Yes, to the extent that the value of the settlement exceeds any exemption that you can apply to this asset.
If the medical condition , and therefore the claim, for a personal injury exists before you file bankruptcy, it is an asset. This is regardless whether or not there is a lawsuit filed to collect on the claim before the bankruptcy is filed.
The amount of exemption will depend on other facts. It likely will include your claiming federal exemptions.
There may be an exception if the settlement occurs before the bankruptcy is filed, and if the settlement is placed in the form of an insurance annuity to you, it may become exempt in an unlimited amount.
General legal advice is offered for educational purposes only. A consultation with a qualified attorney is required to determine specific legal advice as to your situation and applicable law. We are a debt relief agency and we help people file for relief under the bankruptcy laws.
You raise several questions. You said you developed carpal tunnel shortly before filing, therefore there is a question about when your claim actually arose. Who is paying the settlement? What is it for? How are the payments to be structured? The way theses questions are answered could affect your rights under bankruptcy. Without more details I can't give you direction, but this is another example of where consulting a qualified attorney would probably save you money in the long run.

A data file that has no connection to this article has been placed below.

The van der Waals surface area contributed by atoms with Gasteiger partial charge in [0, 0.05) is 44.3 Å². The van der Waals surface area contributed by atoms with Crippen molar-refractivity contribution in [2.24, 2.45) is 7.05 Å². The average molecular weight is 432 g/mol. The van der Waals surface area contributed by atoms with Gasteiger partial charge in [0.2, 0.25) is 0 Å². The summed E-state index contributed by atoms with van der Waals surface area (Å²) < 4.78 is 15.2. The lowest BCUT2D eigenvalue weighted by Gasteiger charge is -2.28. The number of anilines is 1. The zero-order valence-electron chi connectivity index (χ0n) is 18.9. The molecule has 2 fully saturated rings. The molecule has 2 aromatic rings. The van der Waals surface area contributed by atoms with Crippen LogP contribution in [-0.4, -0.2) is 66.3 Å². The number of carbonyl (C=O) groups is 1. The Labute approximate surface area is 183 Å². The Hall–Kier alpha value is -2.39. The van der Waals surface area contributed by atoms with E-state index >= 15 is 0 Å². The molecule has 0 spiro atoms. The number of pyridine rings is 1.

This response is intended to give a general overview of the law and should not be treated as legal advice. There are too many factual issues and exceptions in the law to provide definitive conclusions about your circumstances.
In many states, worker's compensation benefits are protected by an exemption available under state laws. If you disclosed this potential suit in your bankruptcy, you should have selected any pertinent exemption. If you failed to disclose this potential suit, you may not have any rights to pursue the suit at all unless there is time to go back & amend all your paperwork.
I am posting a link to a description of the exemptions in all 50 states for you to review.
It is absolutely imperative that you make full disclosure of your claim in your bankruptcy schedules. If you don't, that can be considered a "judicial admission" that you do not have a claim, and your claim, if you later brought it, could be thrown out of court.
In addition, if it can be shown that you intentionally failed to disclose a claim, you could have your discharge denied and/or face criminal prosecution under federal law.
As the previous answers indicated, whether or not you can keep any money resulting from a settlement, particularly in chapter 7 bankruptcy, is dependent upon whether or not the settlement can be claimed as exempt.
In chapter 13, debtors usually retain all of their property, but must propose a plan that among other things, pays their creditors at least as much as the creditors would receive in chapter 7.
Chapter 13 can be particularly useful in allowing a debtor to remain in control of an asset such as a potential lawsuit, and take it to court or settle it on their terms, as opposed to allowing a chapter 7 trustee to control the disposition of the claim, and possibly settle it for a lower amount just to get the case settled quickly.
We are a debt relief agency and we help people file for relief under the bankruptcy laws.